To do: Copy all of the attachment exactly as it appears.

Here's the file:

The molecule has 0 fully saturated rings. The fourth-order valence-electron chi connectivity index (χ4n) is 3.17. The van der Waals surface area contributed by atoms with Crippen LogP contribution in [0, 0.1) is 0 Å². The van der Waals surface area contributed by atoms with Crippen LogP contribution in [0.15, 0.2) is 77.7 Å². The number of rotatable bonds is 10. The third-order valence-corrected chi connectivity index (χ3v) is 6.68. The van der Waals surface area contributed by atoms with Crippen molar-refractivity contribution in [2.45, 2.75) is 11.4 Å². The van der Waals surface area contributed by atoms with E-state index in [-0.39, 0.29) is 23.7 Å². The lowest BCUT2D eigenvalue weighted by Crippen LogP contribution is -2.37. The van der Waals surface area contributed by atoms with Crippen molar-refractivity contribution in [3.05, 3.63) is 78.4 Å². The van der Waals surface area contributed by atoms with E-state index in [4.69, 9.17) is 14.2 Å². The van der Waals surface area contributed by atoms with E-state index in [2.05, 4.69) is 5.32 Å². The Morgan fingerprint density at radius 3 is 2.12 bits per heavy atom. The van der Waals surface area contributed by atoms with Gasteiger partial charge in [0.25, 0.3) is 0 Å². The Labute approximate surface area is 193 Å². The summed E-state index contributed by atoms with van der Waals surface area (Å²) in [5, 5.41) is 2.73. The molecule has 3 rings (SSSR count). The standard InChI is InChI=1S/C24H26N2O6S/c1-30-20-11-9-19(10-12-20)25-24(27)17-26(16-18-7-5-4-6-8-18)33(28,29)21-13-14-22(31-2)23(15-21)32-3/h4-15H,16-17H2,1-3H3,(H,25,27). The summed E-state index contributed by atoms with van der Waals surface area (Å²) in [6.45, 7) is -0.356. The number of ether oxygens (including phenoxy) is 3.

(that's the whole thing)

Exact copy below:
The molecule has 0 fully saturated rings. The fourth-order valence-electron chi connectivity index (χ4n) is 3.17. The van der Waals surface area contributed by atoms with Crippen LogP contribution in [0, 0.1) is 0 Å². The van der Waals surface area contributed by atoms with Crippen LogP contribution in [0.15, 0.2) is 77.7 Å². The number of rotatable bonds is 10. The third-order valence-corrected chi connectivity index (χ3v) is 6.68. The van der Waals surface area contributed by atoms with Crippen molar-refractivity contribution in [2.45, 2.75) is 11.4 Å². The van der Waals surface area contributed by atoms with E-state index in [-0.39, 0.29) is 23.7 Å². The lowest BCUT2D eigenvalue weighted by Crippen LogP contribution is -2.37. The van der Waals surface area contributed by atoms with Crippen molar-refractivity contribution in [3.05, 3.63) is 78.4 Å². The van der Waals surface area contributed by atoms with E-state index in [4.69, 9.17) is 14.2 Å². The van der Waals surface area contributed by atoms with E-state index in [2.05, 4.69) is 5.32 Å². The Morgan fingerprint density at radius 3 is 2.12 bits per heavy atom. The van der Waals surface area contributed by atoms with Gasteiger partial charge in [0.25, 0.3) is 0 Å². The Labute approximate surface area is 193 Å². The summed E-state index contributed by atoms with van der Waals surface area (Å²) in [5, 5.41) is 2.73. The molecule has 3 rings (SSSR count). The standard InChI is InChI=1S/C24H26N2O6S/c1-30-20-11-9-19(10-12-20)25-24(27)17-26(16-18-7-5-4-6-8-18)33(28,29)21-13-14-22(31-2)23(15-21)32-3/h4-15H,16-17H2,1-3H3,(H,25,27). The summed E-state index contributed by atoms with van der Waals surface area (Å²) in [6.45, 7) is -0.356. The number of ether oxygens (including phenoxy) is 3.